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M. pyrifera is the largest of all algae. The blades grow at irregular intervals along the stipe, with a single gas bladder at the base of each blade. The blades have a corrugated surface (pic 3) and 'spillers' (tooth-like structures on edges of blades) that increase water turbulence to enhance nutrient uptake.
Washed ashore on the beach at the Dungeness National Wildlife Refuge. A narrow spit that extends into the Strait Of Juan de fuca. Giant kelp is common along the coast of the eastern Pacific Ocean, from Baja California north to southeast Alaska, and is also found in the southern oceans near South America, South Africa, Australia, and New Zealand.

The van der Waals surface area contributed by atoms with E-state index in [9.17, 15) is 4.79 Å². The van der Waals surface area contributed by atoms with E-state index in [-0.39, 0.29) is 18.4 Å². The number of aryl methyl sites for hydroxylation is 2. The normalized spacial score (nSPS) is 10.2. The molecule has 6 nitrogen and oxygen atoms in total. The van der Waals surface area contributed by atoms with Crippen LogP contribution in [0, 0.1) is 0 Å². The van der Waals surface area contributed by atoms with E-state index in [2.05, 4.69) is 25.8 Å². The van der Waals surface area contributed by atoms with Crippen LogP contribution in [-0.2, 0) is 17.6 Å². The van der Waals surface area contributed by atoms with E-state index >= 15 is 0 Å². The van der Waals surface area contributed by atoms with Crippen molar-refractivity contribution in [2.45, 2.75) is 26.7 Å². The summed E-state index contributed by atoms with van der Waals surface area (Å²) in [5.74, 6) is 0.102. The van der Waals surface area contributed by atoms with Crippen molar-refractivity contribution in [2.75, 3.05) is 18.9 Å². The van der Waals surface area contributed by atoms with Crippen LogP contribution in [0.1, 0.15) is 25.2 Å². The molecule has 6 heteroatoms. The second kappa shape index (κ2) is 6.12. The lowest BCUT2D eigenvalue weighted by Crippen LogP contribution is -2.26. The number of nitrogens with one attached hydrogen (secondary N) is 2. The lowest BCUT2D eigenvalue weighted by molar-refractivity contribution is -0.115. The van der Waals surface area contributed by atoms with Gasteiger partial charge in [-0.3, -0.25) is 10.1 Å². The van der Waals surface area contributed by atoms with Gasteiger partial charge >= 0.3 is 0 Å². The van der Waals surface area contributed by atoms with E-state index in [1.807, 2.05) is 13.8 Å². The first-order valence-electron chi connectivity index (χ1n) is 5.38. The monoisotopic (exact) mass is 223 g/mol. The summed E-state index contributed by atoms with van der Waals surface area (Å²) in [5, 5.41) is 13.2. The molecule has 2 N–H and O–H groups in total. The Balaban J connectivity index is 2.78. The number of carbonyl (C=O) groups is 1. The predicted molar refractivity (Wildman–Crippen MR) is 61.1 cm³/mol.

The primary commercial product obtained from giant kelp is alginate, but humans also harvest this species on a limited basis for use directly as food, as it is rich in iodine, potassium, and other minerals. It can be used in cooking in many of the ways other sea vegetables are used, and particularly serves to add flavor to bean dishes.